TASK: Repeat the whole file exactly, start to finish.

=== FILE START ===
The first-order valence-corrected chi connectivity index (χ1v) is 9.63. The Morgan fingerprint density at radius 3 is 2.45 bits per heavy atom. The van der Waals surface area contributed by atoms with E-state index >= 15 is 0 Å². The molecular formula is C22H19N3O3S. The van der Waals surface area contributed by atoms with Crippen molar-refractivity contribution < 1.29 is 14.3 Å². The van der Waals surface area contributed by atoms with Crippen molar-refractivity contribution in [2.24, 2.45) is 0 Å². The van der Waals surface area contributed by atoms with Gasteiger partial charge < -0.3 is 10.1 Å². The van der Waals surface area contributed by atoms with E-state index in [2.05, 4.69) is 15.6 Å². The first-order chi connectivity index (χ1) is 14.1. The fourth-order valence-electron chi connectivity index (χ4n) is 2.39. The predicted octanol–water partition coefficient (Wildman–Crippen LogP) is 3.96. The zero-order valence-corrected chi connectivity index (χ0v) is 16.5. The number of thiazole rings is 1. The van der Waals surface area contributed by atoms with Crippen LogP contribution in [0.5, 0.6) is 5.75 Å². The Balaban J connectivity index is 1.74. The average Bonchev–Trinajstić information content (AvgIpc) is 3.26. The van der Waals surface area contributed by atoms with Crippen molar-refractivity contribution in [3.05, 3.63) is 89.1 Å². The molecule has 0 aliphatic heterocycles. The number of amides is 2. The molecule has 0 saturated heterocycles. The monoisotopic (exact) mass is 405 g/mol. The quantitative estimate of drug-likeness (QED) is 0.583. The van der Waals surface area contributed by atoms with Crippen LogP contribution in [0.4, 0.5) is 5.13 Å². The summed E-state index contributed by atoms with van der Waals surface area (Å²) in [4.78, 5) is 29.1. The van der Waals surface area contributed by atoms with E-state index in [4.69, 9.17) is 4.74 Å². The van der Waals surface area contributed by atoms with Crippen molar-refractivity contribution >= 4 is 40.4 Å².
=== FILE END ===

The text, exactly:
The first-order valence-corrected chi connectivity index (χ1v) is 9.63. The Morgan fingerprint density at radius 3 is 2.45 bits per heavy atom. The van der Waals surface area contributed by atoms with E-state index >= 15 is 0 Å². The molecular formula is C22H19N3O3S. The van der Waals surface area contributed by atoms with Crippen molar-refractivity contribution < 1.29 is 14.3 Å². The van der Waals surface area contributed by atoms with Crippen molar-refractivity contribution in [2.24, 2.45) is 0 Å². The van der Waals surface area contributed by atoms with Gasteiger partial charge < -0.3 is 10.1 Å². The van der Waals surface area contributed by atoms with E-state index in [2.05, 4.69) is 15.6 Å². The first-order chi connectivity index (χ1) is 14.1. The fourth-order valence-electron chi connectivity index (χ4n) is 2.39. The predicted octanol–water partition coefficient (Wildman–Crippen LogP) is 3.96. The zero-order valence-corrected chi connectivity index (χ0v) is 16.5. The number of thiazole rings is 1. The van der Waals surface area contributed by atoms with Crippen LogP contribution in [0.5, 0.6) is 5.75 Å². The Balaban J connectivity index is 1.74. The average Bonchev–Trinajstić information content (AvgIpc) is 3.26. The van der Waals surface area contributed by atoms with Crippen molar-refractivity contribution in [3.05, 3.63) is 89.1 Å². The molecule has 0 aliphatic heterocycles. The number of amides is 2. The molecule has 0 saturated heterocycles. The monoisotopic (exact) mass is 405 g/mol. The quantitative estimate of drug-likeness (QED) is 0.583. The van der Waals surface area contributed by atoms with Crippen LogP contribution in [0.4, 0.5) is 5.13 Å². The summed E-state index contributed by atoms with van der Waals surface area (Å²) in [4.78, 5) is 29.1. The van der Waals surface area contributed by atoms with E-state index in [4.69, 9.17) is 4.74 Å². The van der Waals surface area contributed by atoms with Crippen molar-refractivity contribution >= 4 is 40.4 Å².